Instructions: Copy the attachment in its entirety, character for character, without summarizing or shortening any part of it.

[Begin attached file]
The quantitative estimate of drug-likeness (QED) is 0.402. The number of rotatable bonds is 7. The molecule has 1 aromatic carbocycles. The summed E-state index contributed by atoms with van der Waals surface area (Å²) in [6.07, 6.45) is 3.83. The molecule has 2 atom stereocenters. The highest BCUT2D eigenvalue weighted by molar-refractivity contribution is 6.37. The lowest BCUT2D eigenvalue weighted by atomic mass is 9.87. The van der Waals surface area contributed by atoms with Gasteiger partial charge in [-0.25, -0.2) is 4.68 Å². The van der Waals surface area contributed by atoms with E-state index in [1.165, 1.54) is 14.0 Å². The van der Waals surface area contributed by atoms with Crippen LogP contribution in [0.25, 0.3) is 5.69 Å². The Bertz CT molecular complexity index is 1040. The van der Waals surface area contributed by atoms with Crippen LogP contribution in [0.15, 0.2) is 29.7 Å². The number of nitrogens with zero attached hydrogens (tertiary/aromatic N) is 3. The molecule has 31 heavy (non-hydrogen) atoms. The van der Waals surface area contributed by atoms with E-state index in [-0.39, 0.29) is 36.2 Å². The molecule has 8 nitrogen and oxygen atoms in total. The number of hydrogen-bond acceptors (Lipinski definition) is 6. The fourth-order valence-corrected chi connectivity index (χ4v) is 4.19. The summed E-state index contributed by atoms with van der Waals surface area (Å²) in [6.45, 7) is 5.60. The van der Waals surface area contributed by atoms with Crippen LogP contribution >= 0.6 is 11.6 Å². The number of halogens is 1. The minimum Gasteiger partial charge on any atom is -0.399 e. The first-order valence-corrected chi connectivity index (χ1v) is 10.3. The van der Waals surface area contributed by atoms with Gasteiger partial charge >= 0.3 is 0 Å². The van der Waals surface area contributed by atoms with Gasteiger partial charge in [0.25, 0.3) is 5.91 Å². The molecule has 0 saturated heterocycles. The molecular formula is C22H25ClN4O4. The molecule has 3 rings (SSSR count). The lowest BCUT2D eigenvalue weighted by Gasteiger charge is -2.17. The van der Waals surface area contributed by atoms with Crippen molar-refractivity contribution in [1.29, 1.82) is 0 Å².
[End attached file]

The quantitative estimate of drug-likeness (QED) is 0.402. The number of rotatable bonds is 7. The molecule has 1 aromatic carbocycles. The summed E-state index contributed by atoms with van der Waals surface area (Å²) in [6.07, 6.45) is 3.83. The molecule has 2 atom stereocenters. The highest BCUT2D eigenvalue weighted by molar-refractivity contribution is 6.37. The lowest BCUT2D eigenvalue weighted by atomic mass is 9.87. The van der Waals surface area contributed by atoms with Gasteiger partial charge in [-0.25, -0.2) is 4.68 Å². The van der Waals surface area contributed by atoms with E-state index in [1.165, 1.54) is 14.0 Å². The van der Waals surface area contributed by atoms with Crippen LogP contribution in [0.25, 0.3) is 5.69 Å². The Bertz CT molecular complexity index is 1040. The van der Waals surface area contributed by atoms with Crippen LogP contribution in [0.15, 0.2) is 29.7 Å². The number of nitrogens with zero attached hydrogens (tertiary/aromatic N) is 3. The molecule has 31 heavy (non-hydrogen) atoms. The van der Waals surface area contributed by atoms with E-state index in [-0.39, 0.29) is 36.2 Å². The molecule has 8 nitrogen and oxygen atoms in total. The number of hydrogen-bond acceptors (Lipinski definition) is 6. The fourth-order valence-corrected chi connectivity index (χ4v) is 4.19. The summed E-state index contributed by atoms with van der Waals surface area (Å²) in [6.45, 7) is 5.60. The van der Waals surface area contributed by atoms with Crippen LogP contribution >= 0.6 is 11.6 Å². The number of halogens is 1. The minimum Gasteiger partial charge on any atom is -0.399 e. The first-order valence-corrected chi connectivity index (χ1v) is 10.3. The van der Waals surface area contributed by atoms with Gasteiger partial charge >= 0.3 is 0 Å². The van der Waals surface area contributed by atoms with Gasteiger partial charge in [0.25, 0.3) is 5.91 Å². The molecule has 0 saturated heterocycles. The molecular formula is C22H25ClN4O4. The molecule has 3 rings (SSSR count). The lowest BCUT2D eigenvalue weighted by Gasteiger charge is -2.17. The van der Waals surface area contributed by atoms with Crippen molar-refractivity contribution in [1.29, 1.82) is 0 Å².